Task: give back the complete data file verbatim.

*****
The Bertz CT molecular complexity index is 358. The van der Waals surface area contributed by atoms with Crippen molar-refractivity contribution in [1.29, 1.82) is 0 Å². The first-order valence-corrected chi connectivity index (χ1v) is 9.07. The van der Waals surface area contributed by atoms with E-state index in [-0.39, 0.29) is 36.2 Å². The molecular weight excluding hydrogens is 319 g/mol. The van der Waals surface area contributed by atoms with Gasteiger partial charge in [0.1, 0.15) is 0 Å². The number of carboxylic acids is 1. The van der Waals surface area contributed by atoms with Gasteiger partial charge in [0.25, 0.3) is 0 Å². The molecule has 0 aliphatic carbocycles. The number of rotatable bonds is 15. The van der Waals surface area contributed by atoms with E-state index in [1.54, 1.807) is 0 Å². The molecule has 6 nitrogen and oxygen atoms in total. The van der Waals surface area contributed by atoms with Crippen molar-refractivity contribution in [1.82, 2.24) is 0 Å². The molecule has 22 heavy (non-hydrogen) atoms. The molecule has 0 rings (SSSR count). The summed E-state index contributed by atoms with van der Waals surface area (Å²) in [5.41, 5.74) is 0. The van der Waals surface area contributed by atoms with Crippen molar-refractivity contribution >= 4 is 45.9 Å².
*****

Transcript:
The Bertz CT molecular complexity index is 358. The van der Waals surface area contributed by atoms with Crippen molar-refractivity contribution in [1.29, 1.82) is 0 Å². The first-order valence-corrected chi connectivity index (χ1v) is 9.07. The van der Waals surface area contributed by atoms with E-state index in [-0.39, 0.29) is 36.2 Å². The molecular weight excluding hydrogens is 319 g/mol. The van der Waals surface area contributed by atoms with Gasteiger partial charge in [0.1, 0.15) is 0 Å². The number of carboxylic acids is 1. The van der Waals surface area contributed by atoms with Gasteiger partial charge in [0.25, 0.3) is 0 Å². The molecule has 0 aliphatic carbocycles. The number of rotatable bonds is 15. The van der Waals surface area contributed by atoms with E-state index in [1.54, 1.807) is 0 Å². The molecule has 6 nitrogen and oxygen atoms in total. The van der Waals surface area contributed by atoms with Crippen molar-refractivity contribution in [1.82, 2.24) is 0 Å². The molecule has 22 heavy (non-hydrogen) atoms. The molecule has 0 rings (SSSR count). The summed E-state index contributed by atoms with van der Waals surface area (Å²) in [5.41, 5.74) is 0. The van der Waals surface area contributed by atoms with Crippen molar-refractivity contribution >= 4 is 45.9 Å².